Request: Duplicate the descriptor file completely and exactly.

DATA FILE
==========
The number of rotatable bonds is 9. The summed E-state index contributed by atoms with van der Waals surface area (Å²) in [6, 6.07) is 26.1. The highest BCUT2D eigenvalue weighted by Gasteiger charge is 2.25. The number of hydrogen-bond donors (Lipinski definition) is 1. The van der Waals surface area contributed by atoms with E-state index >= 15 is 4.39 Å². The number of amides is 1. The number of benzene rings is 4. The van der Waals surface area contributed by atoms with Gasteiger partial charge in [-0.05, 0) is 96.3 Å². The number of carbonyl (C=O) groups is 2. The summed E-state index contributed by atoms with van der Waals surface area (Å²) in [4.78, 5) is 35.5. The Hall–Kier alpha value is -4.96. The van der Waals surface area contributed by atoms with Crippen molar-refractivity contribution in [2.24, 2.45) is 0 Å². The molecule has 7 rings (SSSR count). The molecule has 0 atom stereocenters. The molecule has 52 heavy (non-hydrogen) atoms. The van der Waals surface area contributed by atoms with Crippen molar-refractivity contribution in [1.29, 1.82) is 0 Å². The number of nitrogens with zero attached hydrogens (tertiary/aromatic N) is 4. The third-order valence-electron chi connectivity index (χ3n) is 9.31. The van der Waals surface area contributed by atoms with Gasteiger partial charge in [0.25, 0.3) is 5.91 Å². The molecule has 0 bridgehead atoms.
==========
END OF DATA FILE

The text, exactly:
The number of rotatable bonds is 9. The summed E-state index contributed by atoms with van der Waals surface area (Å²) in [6, 6.07) is 26.1. The highest BCUT2D eigenvalue weighted by Gasteiger charge is 2.25. The number of hydrogen-bond donors (Lipinski definition) is 1. The van der Waals surface area contributed by atoms with E-state index >= 15 is 4.39 Å². The number of amides is 1. The number of benzene rings is 4. The van der Waals surface area contributed by atoms with Gasteiger partial charge in [-0.05, 0) is 96.3 Å². The number of carbonyl (C=O) groups is 2. The summed E-state index contributed by atoms with van der Waals surface area (Å²) in [4.78, 5) is 35.5. The Hall–Kier alpha value is -4.96. The van der Waals surface area contributed by atoms with Crippen molar-refractivity contribution in [2.24, 2.45) is 0 Å². The molecule has 7 rings (SSSR count). The molecule has 0 atom stereocenters. The molecule has 52 heavy (non-hydrogen) atoms. The van der Waals surface area contributed by atoms with Crippen molar-refractivity contribution in [1.29, 1.82) is 0 Å². The number of nitrogens with zero attached hydrogens (tertiary/aromatic N) is 4. The third-order valence-electron chi connectivity index (χ3n) is 9.31. The van der Waals surface area contributed by atoms with Gasteiger partial charge in [0.25, 0.3) is 5.91 Å². The molecule has 0 bridgehead atoms.